But giving circles are important for more than just the dollars they donate and the causes they support. As Latina Sara Lomelin, leader of international organization Philanthropy Together, explained in her recent TED Talk, giving circles can disrupt—and help equalize—the philanthropy sector. Philanthropic contributions of five, six or seven figures are very impactful to organizations, but this level of giving may be out of reach for the typical US Latino, whose average annual household income is between $45,000 and $53,000. Giving through a giving circle shows the power of collective giving, along with its impact.
Of course, giving circles are far from the only way that Latinos are making an impact on the philanthropy world. Nonprofit organizations like Hispanics in Philanthropy (HIP), which was established nearly forty years ago, have not only raised tens of millions of dollars in support of the Latino community but have also helped raise awareness of critical issues affecting that community. Other nonprofits, such as the Friends of the National Museum of the American Latino, do not distribute funds to the public but rather use their influence to advance the community’s interests and elevate future generations of the community.
Last, but certainly not least, are the incredible individual philanthropists who have made an indelible mark on both the Latino community and the nation as a whole. The Hispanic Scholarship Fund, for example, was started by a man named Ernest Robles. Ernest mortgaged his home for $30,000 in order to establish the organization and help Latino students attain degrees: since its founding, the organization has granted more than $700 million in scholarships to more than sixty-five thousand students. Robles, unbeknownst to him, began a movement nearly fifty years ago that would help educate and change the lives of future generations of Latinos in the United States.
As a community, we need to do more to celebrate the accomplishments of individual philanthropists like Ernest, of organizations like HIP, and of giving circles like the Latino Giving Circle Network. We need to share their stories and invite others to do so as well. Perhaps then we can begin to change the narrative about Latinos’ philanthropic contributions to the US and show the media industry that those contributions—like all other contributions by the Latino community—are worthy of being highlighted, recognized, and celebrated.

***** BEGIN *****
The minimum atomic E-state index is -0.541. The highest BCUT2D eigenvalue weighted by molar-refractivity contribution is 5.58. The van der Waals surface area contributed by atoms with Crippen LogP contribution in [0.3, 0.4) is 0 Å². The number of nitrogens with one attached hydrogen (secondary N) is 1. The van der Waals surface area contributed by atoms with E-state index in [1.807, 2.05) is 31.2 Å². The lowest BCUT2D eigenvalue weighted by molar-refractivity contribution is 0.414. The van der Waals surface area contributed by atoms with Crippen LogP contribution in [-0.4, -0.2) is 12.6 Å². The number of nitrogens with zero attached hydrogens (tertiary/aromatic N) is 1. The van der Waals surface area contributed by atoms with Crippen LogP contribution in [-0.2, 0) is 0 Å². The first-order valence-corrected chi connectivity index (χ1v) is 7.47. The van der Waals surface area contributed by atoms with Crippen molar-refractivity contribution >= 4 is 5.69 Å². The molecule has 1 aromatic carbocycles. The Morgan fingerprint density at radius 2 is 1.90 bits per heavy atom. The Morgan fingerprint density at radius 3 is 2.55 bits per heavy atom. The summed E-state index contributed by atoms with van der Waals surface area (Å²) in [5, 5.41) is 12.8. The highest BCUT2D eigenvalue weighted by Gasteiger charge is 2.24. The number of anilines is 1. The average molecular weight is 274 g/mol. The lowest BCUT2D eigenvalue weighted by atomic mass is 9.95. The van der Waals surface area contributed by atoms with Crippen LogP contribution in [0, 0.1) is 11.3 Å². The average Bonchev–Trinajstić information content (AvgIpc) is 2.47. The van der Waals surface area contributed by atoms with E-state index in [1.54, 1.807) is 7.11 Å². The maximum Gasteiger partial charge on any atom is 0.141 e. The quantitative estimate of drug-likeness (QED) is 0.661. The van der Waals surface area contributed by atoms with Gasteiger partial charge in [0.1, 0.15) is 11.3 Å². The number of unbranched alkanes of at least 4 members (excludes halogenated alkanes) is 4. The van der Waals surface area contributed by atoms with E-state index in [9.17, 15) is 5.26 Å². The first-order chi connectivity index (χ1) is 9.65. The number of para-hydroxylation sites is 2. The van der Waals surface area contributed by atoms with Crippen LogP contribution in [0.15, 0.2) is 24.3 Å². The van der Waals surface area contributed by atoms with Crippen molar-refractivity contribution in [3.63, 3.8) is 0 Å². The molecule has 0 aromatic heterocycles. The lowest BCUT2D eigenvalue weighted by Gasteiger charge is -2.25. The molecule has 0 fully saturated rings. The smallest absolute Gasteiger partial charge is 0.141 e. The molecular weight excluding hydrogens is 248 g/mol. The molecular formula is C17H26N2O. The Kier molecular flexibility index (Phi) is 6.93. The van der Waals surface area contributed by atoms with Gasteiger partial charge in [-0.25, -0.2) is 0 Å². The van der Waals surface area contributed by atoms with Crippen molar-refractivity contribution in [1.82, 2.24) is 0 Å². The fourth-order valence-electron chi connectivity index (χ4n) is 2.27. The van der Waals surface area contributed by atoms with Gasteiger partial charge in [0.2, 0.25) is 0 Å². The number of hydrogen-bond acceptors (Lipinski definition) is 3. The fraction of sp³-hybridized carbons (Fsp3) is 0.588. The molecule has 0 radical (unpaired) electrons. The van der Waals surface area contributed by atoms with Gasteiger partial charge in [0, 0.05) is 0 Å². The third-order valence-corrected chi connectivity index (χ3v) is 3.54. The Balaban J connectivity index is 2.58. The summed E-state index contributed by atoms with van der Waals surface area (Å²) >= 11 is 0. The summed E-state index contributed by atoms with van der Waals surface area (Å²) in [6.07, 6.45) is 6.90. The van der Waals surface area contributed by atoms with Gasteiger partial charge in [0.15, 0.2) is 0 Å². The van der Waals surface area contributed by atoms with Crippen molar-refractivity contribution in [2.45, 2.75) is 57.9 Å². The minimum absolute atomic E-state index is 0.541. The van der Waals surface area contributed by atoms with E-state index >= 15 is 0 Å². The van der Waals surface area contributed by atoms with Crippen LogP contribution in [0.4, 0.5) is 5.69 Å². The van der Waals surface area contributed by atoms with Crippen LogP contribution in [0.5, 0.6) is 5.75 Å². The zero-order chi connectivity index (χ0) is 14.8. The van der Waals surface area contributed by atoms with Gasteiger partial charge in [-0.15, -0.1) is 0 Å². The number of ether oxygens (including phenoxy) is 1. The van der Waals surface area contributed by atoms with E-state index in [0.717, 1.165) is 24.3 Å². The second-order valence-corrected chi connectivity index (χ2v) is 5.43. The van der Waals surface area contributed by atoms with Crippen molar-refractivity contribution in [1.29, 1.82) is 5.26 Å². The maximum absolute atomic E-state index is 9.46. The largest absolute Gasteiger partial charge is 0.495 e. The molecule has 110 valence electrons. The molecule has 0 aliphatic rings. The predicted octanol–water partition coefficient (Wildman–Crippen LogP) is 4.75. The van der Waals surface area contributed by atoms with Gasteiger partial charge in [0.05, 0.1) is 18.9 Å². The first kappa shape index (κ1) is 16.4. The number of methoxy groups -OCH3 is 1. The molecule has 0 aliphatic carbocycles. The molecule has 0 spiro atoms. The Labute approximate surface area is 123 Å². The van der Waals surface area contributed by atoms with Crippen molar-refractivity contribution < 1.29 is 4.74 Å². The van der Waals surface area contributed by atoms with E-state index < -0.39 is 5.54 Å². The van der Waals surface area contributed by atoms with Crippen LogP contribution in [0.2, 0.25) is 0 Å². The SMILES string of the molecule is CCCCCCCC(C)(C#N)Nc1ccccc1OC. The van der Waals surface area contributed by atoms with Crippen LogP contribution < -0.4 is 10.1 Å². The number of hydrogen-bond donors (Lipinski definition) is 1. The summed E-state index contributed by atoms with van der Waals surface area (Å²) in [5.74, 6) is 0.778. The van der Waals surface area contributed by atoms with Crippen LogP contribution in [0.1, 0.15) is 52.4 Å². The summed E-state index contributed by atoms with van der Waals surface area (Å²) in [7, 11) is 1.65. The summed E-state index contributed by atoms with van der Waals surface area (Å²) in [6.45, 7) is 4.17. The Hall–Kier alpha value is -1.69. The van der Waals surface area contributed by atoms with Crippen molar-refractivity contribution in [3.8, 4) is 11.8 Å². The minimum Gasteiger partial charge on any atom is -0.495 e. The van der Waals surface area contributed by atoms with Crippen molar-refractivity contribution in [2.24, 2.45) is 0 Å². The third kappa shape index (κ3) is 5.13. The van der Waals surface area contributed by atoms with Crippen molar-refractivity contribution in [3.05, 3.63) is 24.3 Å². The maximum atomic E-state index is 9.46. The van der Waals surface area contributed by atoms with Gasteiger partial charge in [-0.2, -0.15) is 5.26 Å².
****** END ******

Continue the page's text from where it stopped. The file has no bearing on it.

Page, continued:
The views expressed in this article are those of the author and do not necessarily reflect the position of Hispanic Executive or Guerrero Media.
As the director for corporate partnerships at Children’s Health, Aracely Muñoz leads a team focused on collaborating and engaging with companies that choose to partner with Children’s Health as their cause of choice in the greater Dallas and Collin County community. Her team raises several million dollars annually to help provide critical care and resources to patients and families treated at the hospital.
Muñoz is the chair of the XIX Society at the Texas Women’s Foundation, a member of DFW H100, a part of the H100 Latina Giving Circle, and a board member for Educational Opportunities, an organization dedicated to providing scholarships and mentorship opportunities underserved youth that graduate from Dallas Independent School District high schools. In 2018, Muñoz won the La Cima Latina Leader award from the Greater Dallas Hispanic Chamber of Commerce in the nonprofit category. More recently, she was included in the Association of Healthcare Philanthropy’s 2021 class of 40 Under 40 leaders and in the Dallas Business Journal’s 2022 class.
Muñoz has an MBA from the University of Massachusetts Amherst, a master’s degree in global leadership from Dallas Baptist University, and a BA in Latin American studies from Brown University.